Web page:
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What the heck is ‘swai’?

Last updated: June 26, 2014 03:40 PM

Like many people interested in healthful eating, I strive to incorporate more fish into my diet, especially varieties like salmon and herring, which contain plenty of heart-healthy omega 3 fatty acids. Problem is, fresh seafood costs a bundle. When I visited my local fish monger here in Yonkers, N.Y., recently, I couldn’t believe my eyes: nearly $20 a pound for swordfish, halibut, sole, and $9 for trout, which in the past had always been tasty and less costly alternative.

Ever since prices started climbing, I’ve seen an influx of alien species--alien to me, at least--particularly at my neighborhood supermarkets, which cater to customers who, frankly, can’t afford to plunk down $20 a pound for fish.

One economical option popping up at many stores is swai, which is native to Southeast Asia—Vietnam, Thailand, Laos, and Cambodia—and sells locally for around $3.99 a pound. Since I knew nothing about swai, I asked Gavin Gibbons, a spokesman for the National Fisheries Institute, for a primer.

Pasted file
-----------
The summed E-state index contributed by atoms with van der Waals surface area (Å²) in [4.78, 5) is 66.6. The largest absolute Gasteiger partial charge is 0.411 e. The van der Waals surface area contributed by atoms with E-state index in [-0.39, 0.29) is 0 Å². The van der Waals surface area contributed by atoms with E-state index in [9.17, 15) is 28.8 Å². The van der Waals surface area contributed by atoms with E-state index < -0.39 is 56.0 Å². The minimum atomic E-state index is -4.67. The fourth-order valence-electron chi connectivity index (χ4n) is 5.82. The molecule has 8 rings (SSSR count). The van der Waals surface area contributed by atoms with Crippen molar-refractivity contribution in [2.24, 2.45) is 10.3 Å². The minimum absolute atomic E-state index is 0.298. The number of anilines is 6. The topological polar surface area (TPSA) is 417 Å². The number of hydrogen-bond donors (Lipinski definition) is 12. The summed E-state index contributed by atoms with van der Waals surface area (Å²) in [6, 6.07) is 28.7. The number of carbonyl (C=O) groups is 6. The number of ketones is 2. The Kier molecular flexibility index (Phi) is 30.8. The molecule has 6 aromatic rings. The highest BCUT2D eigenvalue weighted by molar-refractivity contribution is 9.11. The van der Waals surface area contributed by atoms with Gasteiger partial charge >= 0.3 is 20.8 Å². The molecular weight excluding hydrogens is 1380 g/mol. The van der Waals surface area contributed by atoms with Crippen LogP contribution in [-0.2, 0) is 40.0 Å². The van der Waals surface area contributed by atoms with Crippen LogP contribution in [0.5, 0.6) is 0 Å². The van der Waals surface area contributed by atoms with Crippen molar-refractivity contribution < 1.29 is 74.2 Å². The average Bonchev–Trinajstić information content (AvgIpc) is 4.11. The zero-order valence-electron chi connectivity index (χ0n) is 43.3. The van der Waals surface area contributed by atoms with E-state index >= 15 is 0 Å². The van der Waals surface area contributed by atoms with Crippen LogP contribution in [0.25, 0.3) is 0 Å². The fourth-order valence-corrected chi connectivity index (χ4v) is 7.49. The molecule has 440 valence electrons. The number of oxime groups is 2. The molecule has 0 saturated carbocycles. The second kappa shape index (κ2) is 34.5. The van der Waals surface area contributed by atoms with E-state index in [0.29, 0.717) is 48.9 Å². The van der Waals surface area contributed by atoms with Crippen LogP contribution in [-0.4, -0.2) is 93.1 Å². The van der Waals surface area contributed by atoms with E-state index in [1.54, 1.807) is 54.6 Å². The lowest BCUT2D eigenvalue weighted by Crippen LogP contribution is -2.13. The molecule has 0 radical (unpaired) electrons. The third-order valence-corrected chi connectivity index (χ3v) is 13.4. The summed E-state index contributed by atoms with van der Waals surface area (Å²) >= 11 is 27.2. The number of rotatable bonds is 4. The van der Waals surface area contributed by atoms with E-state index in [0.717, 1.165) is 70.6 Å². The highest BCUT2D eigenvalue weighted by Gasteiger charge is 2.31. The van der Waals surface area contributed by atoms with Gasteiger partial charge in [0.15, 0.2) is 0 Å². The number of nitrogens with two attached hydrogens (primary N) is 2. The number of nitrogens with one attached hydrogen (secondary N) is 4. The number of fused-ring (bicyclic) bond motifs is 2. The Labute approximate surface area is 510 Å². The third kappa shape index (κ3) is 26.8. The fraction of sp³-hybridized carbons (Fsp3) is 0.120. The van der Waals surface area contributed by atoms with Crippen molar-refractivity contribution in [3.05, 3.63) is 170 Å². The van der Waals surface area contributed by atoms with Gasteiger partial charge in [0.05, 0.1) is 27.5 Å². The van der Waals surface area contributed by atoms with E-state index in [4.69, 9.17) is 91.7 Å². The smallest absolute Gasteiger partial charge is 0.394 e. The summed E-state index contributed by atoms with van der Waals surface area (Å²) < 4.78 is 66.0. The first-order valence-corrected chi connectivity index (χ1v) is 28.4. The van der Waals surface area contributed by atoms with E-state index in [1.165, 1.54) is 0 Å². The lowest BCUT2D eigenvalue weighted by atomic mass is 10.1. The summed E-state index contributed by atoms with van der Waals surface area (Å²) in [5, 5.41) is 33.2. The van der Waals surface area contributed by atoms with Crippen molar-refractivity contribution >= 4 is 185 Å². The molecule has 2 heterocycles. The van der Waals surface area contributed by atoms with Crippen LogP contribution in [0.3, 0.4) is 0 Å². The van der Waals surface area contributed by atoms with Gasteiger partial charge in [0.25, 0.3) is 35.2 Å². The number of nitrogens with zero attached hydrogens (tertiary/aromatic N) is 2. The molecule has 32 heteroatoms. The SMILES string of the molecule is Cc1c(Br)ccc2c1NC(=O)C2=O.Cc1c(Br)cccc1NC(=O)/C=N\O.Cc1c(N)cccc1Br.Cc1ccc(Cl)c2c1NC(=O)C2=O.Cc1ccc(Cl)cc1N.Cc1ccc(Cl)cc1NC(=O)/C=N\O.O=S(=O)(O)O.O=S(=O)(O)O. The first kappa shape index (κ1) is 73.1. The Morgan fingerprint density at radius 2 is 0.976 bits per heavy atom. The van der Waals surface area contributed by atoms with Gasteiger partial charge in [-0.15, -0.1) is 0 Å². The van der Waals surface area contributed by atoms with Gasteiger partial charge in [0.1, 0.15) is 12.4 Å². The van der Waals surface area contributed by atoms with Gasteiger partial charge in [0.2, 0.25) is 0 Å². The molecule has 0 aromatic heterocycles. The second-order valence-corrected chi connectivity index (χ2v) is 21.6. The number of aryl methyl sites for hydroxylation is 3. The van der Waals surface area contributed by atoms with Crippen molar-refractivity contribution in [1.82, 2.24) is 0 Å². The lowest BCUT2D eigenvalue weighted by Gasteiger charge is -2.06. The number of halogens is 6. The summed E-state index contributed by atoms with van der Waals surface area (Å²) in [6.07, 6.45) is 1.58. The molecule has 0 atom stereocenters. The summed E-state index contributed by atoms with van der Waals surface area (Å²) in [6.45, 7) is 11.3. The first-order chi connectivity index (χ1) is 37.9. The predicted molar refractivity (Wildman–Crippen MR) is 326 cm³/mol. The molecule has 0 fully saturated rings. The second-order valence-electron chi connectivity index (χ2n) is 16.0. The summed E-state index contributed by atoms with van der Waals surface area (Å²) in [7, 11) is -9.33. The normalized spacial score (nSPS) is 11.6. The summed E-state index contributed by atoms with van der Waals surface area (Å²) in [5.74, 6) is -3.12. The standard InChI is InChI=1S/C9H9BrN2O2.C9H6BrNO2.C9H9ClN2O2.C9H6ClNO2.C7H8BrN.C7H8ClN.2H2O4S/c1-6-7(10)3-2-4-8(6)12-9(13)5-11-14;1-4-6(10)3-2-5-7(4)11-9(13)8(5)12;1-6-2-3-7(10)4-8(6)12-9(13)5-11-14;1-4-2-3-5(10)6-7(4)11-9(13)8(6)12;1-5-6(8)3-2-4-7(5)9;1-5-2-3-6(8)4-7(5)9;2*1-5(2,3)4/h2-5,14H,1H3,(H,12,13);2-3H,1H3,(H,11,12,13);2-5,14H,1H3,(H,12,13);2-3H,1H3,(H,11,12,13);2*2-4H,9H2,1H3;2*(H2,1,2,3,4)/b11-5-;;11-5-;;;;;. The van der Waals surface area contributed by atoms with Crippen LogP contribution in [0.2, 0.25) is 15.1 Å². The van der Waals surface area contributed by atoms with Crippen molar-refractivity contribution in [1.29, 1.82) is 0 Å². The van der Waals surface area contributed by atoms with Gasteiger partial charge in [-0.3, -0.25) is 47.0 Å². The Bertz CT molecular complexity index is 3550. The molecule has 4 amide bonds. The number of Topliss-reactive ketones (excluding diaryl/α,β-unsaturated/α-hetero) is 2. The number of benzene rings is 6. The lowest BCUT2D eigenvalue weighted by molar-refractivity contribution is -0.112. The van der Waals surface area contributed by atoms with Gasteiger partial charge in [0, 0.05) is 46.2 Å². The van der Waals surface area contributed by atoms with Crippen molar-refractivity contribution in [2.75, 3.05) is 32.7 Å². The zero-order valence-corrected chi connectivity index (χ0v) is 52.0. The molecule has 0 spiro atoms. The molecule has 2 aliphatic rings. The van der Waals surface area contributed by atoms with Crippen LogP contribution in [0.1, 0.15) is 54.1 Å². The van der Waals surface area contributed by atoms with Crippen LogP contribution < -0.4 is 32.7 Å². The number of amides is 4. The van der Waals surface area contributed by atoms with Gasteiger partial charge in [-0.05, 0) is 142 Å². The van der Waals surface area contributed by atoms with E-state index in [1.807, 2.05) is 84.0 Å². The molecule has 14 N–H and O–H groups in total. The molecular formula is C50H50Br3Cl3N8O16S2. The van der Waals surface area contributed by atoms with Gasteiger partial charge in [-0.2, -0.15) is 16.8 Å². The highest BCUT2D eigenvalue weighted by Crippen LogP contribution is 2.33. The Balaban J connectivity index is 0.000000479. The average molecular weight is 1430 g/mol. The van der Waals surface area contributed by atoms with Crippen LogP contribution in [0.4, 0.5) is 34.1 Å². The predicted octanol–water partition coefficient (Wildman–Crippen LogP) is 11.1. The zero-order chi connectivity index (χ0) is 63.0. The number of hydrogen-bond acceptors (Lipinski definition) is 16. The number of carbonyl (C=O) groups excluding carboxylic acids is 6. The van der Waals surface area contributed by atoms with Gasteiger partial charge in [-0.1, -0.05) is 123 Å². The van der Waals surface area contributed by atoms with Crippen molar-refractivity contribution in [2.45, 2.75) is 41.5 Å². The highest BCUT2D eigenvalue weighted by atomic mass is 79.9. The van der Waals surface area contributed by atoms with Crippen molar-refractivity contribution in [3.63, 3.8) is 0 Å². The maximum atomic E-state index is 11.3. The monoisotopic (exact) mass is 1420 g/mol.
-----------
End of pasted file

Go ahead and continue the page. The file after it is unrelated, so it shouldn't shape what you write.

Gibbons explained that swai, along with basa and tra, two related varieties also appearing at more and more stores, belong to what’s called the Pangasius family and they’re similar in character to catfish. In fact, the Monterey Bay Aquarium in California, which has an authoritative site that tells you everything you ever wanted to know about the fish that end up on our dinner plates, describes swai as a river-farmed catfish, sometimes simply referred to in the U.S. only as catfish (be sure to look for country of origin labeling at the fish counter to determine whether your catfish is from the Mekong Delta or the Mississippi Delta).

Swai is a white-flesh fish (typically available in fillet form) with a sweet mild, taste and light flaky texture that can be broiled, grilled, or coating with bread crumbs and fried, according to experts. It can be prepared simply, but also takes well to sauces. A 3.5-ounce serving of plain fish contains around 90 calories, 4 grams of fat (1.5 saturated), 45 grams of cholesterol and 50 milligrams of sodium. Not bad.

This story was originally published in 2009. Another fish has become the swai of 2014. Read more about sea robin and find out whether it's the new salmon.

I’m planning to cook up a few fillets one of these days and give them a try. If you do the same, tell us in the comments below. (And if you cook your fish on the grill, check out these great gadgets for outdoor cooking.)

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